Channel your inner toddler and question everything about your marketing plan to uncover what still does or doesn’t work for you, your firm, and your goals.
Anyone with children, grandchildren, nieces, nephews, or any precocious youngsters in their lives will know exactly what I am talking about. The relentless stream of why questioning is a phase that most children go through.
Today, I suggest you revisit those days by channeling your inner toddler and aim that relentless stream of questioning on your own marketing plan, activities, and budget.
Question everything and whether or not it still works for you, your firm, your goals, and your brand.
But why? The overriding reason is, if an activity does not promote you, your firm, your goals, and your brand, it is probably time to stop doing it. So often, especially when firms that have some longevity behind them, we unconsciously do things because that’s the way we do things here.
However, that justification is now a moot point. In 2021, it is time to completely leap over that mindset and realize that here is a very different place than it used to be. The global pandemic that began in 2020 knocked us all out of the realm of business-as-usual. And the real kicker is, business-as-usual may never return. Ever.
Which one could interpret as a great thing for marketing professionals. The pandemic is a disrupter of the grandest scale. This makes marketing and sharing your precise story more important now than ever.
So we are faced with an opportunity to make things more thoughtful, meaningful, and relevant. And we can succeed by simply asking why.
Let’s look at a basic example first, something that is a ubiquitous part of most AEC marketing: business cards.
Why do we distribute business cards? This is a simple question with a long history and perhaps a complex and multi-faceted answer behind it.
The origins of business cards can be traced to the 17th century. Originally employed in social contexts with their own coded folding system (cards with a corner fold for people who actually stopped by in person, cards folded in half intended for the whole family), visiting cards were quickly adopted by the trades, and eventually morphed into the business cards we know today, with their own codes.
According to an article titled “A History of Business Cards” by Designer Daily, “Time has eroded much of the etiquette regarding business cards, however rules do persist. Cards should not be handed out by the left hand, should never be written on and should always be translated to the language of the specific country they are being handed out in on the rear of the card. They should never be carried loose. They should always be presented in the best condition.”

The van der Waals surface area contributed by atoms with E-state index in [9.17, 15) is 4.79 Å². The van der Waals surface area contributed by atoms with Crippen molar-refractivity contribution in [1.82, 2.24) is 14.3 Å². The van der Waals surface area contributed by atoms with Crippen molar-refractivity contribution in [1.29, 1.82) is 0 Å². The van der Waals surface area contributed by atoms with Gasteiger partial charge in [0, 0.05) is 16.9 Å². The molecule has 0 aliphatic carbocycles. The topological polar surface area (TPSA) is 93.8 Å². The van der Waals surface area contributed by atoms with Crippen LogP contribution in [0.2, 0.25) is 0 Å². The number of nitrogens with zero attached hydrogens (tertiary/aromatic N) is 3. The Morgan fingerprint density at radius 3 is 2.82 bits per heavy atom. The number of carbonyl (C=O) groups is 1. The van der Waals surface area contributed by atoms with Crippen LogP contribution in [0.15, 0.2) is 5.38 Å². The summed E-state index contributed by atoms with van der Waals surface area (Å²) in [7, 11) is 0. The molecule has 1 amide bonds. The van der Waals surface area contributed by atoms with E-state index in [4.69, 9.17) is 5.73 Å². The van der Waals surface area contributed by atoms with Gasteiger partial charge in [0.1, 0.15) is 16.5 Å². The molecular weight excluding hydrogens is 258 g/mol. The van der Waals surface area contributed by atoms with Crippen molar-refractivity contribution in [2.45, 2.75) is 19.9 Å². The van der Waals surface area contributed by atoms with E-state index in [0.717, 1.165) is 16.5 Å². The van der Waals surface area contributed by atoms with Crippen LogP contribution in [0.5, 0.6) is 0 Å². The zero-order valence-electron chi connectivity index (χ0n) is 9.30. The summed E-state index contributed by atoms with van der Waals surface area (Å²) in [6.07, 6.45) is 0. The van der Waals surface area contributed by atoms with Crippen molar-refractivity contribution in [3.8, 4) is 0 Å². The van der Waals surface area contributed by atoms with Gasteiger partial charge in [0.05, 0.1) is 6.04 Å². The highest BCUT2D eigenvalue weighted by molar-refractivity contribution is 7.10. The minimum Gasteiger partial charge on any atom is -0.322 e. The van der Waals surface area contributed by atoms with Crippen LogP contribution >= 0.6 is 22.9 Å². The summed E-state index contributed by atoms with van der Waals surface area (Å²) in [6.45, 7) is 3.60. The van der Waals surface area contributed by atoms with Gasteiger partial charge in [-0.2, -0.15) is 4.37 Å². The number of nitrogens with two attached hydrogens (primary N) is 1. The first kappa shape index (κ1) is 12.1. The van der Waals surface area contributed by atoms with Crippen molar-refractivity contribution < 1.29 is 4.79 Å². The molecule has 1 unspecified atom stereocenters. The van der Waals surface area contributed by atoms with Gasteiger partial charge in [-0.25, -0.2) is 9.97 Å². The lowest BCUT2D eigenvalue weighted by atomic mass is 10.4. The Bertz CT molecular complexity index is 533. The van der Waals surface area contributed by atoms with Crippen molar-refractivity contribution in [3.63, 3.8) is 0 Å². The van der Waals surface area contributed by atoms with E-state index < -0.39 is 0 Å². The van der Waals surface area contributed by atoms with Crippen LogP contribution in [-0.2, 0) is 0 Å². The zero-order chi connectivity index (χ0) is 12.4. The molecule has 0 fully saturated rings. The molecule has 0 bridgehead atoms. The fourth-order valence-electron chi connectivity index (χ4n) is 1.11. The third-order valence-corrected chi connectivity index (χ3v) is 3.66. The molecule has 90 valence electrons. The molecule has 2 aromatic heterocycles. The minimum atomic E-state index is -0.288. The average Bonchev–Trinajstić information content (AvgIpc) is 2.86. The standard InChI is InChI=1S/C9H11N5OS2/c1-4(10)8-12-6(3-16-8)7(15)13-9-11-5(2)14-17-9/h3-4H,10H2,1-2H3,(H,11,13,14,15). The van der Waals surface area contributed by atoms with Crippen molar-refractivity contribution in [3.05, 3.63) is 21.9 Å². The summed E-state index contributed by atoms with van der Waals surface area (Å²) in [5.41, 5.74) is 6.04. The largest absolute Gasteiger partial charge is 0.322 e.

Obviously, by surviving from the 17th century to 2021, business cards have proven they have staying power. Yet today, in 2021, ask the question: why does your firm distribute business cards?
There are likely as many reasons to continue with traditional printed cards as there are to move away from them. If you stick with the cards, why are you choosing to do so? Why do your clients or prospective clients accept them? Why do you make space on the exhibit hall display for them? Why do new employees get them? Why do you reorder them for seasoned staff? Why do you use printed cards? Why do you use digital cards? Why do you use both?
The answers to these queries may be supportive of your actions … or not. But answering the why will most likely drive your future steps in one divergent direction or another and point you to some important realizations.
With toddlers, we are often drawn to the point of exasperation because, let’s face it, without Google, most of us don’t know why the sky is blue.
However, in marketing, in business, in AEC, we need to be able to rise to the challenge, pursue the line of questioning, and deliver robust answers to the question, why?
The how-to of why? Answering the why of your marketing activities will help determine what activities should remain, what may go away temporarily, and what should go away for good.
In the world of why, advocates postulate anywhere from four to nine rounds of why to get to the core answer. (If Googling the topic, you may uncover the “5 Whys” used by Toyota.) Test some rounds out and see what works for you. Just keep in mind that we are driving for purpose in your marketing, not the purpose of the universe.
In addition to asking why, an equally key component is listening. With a toddler, what can be just as frustrating as the questioning is that it often seems like they are not listening to the answer before asking the next why?
Don’t do that to your team or to yourself.
In addition, a knee jerk answer or repetition of the party line is also not helpful. Yet, even if you get (or give, if conducting these exercises solo) the automatic, company-sponsored response, listen to the answer. Then keep asking why. At some point you will get to the core issue. Keep pushing until you get to the (sometimes amazing, light bulb moment!) answer.
Stay forever young. Why do you attend conferences? Why do you print those brochures? Why do you sponsor that event? Why do you pay for that online listing? Why does your website look like that? Why do you give out swag? Why do you send holiday cards? Why did you choose this logo? These colors? This font? That tagline?
You may have very good reasons why you do all the things you do in AEC marketing. However, your efforts will be more effective if you take the time to question why, explore your reasoning to the core of the issue, and ensure that your marketing is intentional, as opposed to doing things a certain way just because last year’s marketing plan says to.
Jane Lawler Smith, MBA, is the marketing manager at Derck & Edson, LLC. She can be reached at firstname.lastname@example.org.Click here to read this week's issue of The Zweig Letter!